Plenty of Indians but “where are all the chiefs?”

It is a breath of fresh air when you gain a new employee who is happy to take responsibility; better still if they do it well. If you are an employer you know all too well about high levels of hospitality industry employee turnover and about how good it feels on those occassions where an employee shows commitment, and is maybe even “foreman material “. Unfortunately, potential chiefs are pretty rare. So if you find a good one, you need to look after them. It is unlikely that your management staff will show the same dedication as you, and lets face it, can you blame them? After all it’s not their business. The ones that do have the same work ethic as the owner usually move on quickly into their own businesses. But there is much you can do to hang on to your valued restaurant employees. Turnover of staff can be expensive and draining for you and your business so it’s worth formulating an approach to the issue, and to how you will develop those staff members that show potential.

Your staff should be an asset to your business.

A common mistake made in businesses is when the owner wants time away and he or she opts to leave anyone in charge for the sake of getting some time out. This is management by abdication.

Putting an employee in a position of authority can be risky for your business; more so if they lack experience. But with the right training and written procedures this role of responsibility can be filled with a reasonable level of efficiency.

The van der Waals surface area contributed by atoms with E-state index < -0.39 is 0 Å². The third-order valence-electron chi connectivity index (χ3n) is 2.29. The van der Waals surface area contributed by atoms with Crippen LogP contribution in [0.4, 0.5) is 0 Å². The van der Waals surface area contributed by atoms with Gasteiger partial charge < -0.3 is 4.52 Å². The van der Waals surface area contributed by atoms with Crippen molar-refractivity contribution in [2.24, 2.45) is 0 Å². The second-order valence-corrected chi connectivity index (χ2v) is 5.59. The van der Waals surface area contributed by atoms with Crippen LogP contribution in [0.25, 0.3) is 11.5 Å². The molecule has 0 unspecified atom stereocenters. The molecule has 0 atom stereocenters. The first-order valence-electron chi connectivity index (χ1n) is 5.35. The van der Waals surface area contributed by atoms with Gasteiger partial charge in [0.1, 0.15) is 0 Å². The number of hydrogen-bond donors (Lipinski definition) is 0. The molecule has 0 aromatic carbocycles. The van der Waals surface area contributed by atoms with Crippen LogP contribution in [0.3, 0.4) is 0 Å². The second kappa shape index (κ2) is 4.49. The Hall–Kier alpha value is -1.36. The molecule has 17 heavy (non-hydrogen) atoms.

Larger restaurants and hotels have a management structure where the owner may not need or want to physically work on site at all, but spends his time working on the business. This brings a different set of issues to the table where structures and procedures are even more important (a subject for another article).

Smaller restaurants can be more demanding for owners, who may feel like prisoners in their own businesses; slaves to the belief that they are the only ones who can do the job and the only ones who can meet their standards. To a point this may be true, but if they are in business for the long haul there will come a time when they will want a break, and this requires some forward planning.

So what can be done?

First of all you need to accept that not every employee will show lashings of common sense. These people will always need supervision and direction but with good training they can become valued and committed employees.

Of course, restaurant employee turnover is a constant challenge to business owners in the hospitality industry. Employee turnover is inevitable, however it doesn’t have to be disastrous if you have a system in place to deal with it. Likewise, dealing with the issues that contribute to staff turnover, for example by recognising when someone is ready to take on more responsibility, will probably also reduce its frequency.

Learning to recognise leadership qualities in other staff members is vital. You may be surprised sometimes; with a little nurturing and the right kitchen and waiter/ waitress training, some staff members respond well and give you the qualities you require for management.

Write down in system form what standards you want. Make things simple and you will achieve your aim; soon you will find that your core staff are showing a lot more promise. This will make you feel more confident when you take time out. It’s a good feeling when you know your business is running properly while you’re not there; it’s an indication you are doing your job well.

HOSPITALITY CONSULTING & COACHING SOLUTIONS